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Bill and Dove offer different--and badly flawed--interpretations of I Corinthians 3:9-15.  Dove attempts to use this passage to support the doctrine of purgatory.  Bill twists the passage in an effort to make it support his Calvinistic doscrint of perseverance (once saved--always saved). Both interpretations completely miss the mark.  Both interpretations fail to see the obvious point that the writer (Paul) is making.  The reason that both these would-be interpreters blunder into so much confusion is that each has ignored what is very obvious from the context of the passage.  Allow me to explain (as though you had any choice):

 

The analogy used by Paul is one where  church occupies the position of "God's building."(v. 9). Paul, Apollos, and others (v.. 6) who won converts were placing stones on the foundation, Jesus Christ (v. 11 & 12). But Paul cautions that not all the building elements placed on the foundation were "precious stones" or gold or silver (v. 12). Sometimes, in this life, that which is placed on the foundation is of inferior stuff that will not endure: "wood, hay, stubble" (v 12). But in the end--just as in the parable of the tares (Matt. 13: 23-30)--both the the genuine and the corrupt will be revealed.

The "loss" Paul writes of in verse 15 refers to those "converts" who prove in the end not to be faithful. They claimed a place among the "gold, silver, precious stones," but they will not endure and their true nature will, in the end, be revealed "as by fire." He who brought those converts into the "building" (the church) will suffer loss, or disappointment, to learn that they were not sincere, but he will himself be saved.

It is an overbroad extension of the context to expand this parable to include the totality of a man's works. That is not what Paul is writing about. Nor is he positing an accounting of those sins that would require some kind of post-mortem reconciliation. Paul here is specifically dealing with church building, with the principle that there are false brethren (he elsewhere complained of "perils of false brethren" 2 Cor. 11:26) and insincere "converts," but that in the end their true nature will be revealed. It might be convenient to your argument to stretch the limited context of this passage to try to show that it embraces all "works," or do attempt to demonstrate a Divine punitive system in the afterlife, but honest hermeneutics will not permit those. interpretation.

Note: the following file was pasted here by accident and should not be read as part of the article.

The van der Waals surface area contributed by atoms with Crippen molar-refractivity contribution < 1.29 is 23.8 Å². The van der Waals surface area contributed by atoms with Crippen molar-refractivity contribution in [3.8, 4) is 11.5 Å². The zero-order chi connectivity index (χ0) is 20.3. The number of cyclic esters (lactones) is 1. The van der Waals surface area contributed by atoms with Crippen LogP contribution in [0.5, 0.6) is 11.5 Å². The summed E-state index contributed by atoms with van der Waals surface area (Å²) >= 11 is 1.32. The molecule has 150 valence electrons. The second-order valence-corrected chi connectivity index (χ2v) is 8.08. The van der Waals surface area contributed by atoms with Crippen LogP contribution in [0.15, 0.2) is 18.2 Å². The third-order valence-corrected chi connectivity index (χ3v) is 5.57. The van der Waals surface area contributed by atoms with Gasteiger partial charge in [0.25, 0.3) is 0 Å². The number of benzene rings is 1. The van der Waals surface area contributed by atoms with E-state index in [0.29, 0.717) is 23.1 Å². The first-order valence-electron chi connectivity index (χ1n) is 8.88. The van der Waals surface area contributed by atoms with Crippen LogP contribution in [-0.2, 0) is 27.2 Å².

Bill attempts to justify his OSAS doctrine by arguing that the passages that seem to teach that a believer can be lost are not really such, that the persons described "never were saved in the first place."  Here in this I Corinthians passage we have a description of some persons who actually were never saved in the first place, and whose falsity in life is disclosed in judgment (with nothing there to suggest that any of them can redeem their lost states througn penance after death) and of others whose faithfulness is proven in trial. Bill's Calvinist slant  entirely misses the point by asserting that all of them were, after all, saved--that it was just "their works" that were burned up.  The Pauline description analogizes the true believers and the false Christians to different categories of building materials and concludes that when put to the test, the true (saved)  and the false (lost) will be revealed. Dove of Peace errs just as badly [ https://www.tnvalleytalks.com/displayForumTopic/content/299234110287454872  ]by attempting to define the outcome, as regards the "work" that is revealed by fire as one of salvation through purgation, a concept that Paul's analogy, considered as a whole, simply will not support.

 

 

 
 
 
 
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Sorry upside I just don't see anyway that holds up. Paul is clearly talking about the judgment seat of Christ here where "every man's work shall be made manifest" not just a few. If we have failed to add things to our faith as Peter commanded or if we have been unprofitable we will be ashamed at his coming. Every believer will have to give account and if our works (life) is not acceptable we shall suffer loss.

 

See also

2 Cor 5:10

10 For we must all appear before the judgment seat of Christ; that every one may receive the things done in his body, according to that he hath done, whether it be good or bad.

Originally Posted by Red Baron:

Sorry upside I just don't see anyway that holds up. Paul is clearly talking about the judgment seat of Christ here where "every man's work shall be made manifest" not just a few. If we have failed to add things to our faith as Peter commanded or if we have been unprofitable we will be ashamed at his coming. Every believer will have to give account and if our works (life) is not acceptable we shall suffer loss.

 

See also

2 Cor 5:10

10 For we must all appear before the judgment seat of Christ; that every one may receive the things done in his body, according to that he hath done, whether it be good or bad.


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The term "every man's work," within the domain of the analogy, refers to those who were earlier described as doing the WORK of building the church--the WORK of planting and watering (see verses 6-8), the WORK of converting the lost.  Paul is saying that every person who does this WORK will ultimately learn whether his work product--those whom he has brought into the church--were genuinely converted and remained faithful (gold, silver, precious stones) or were among those who were false and faithless (wood, hay, stubble). By refusing to recognize the analogy, you refuse to acknowledge the lesson being taught.

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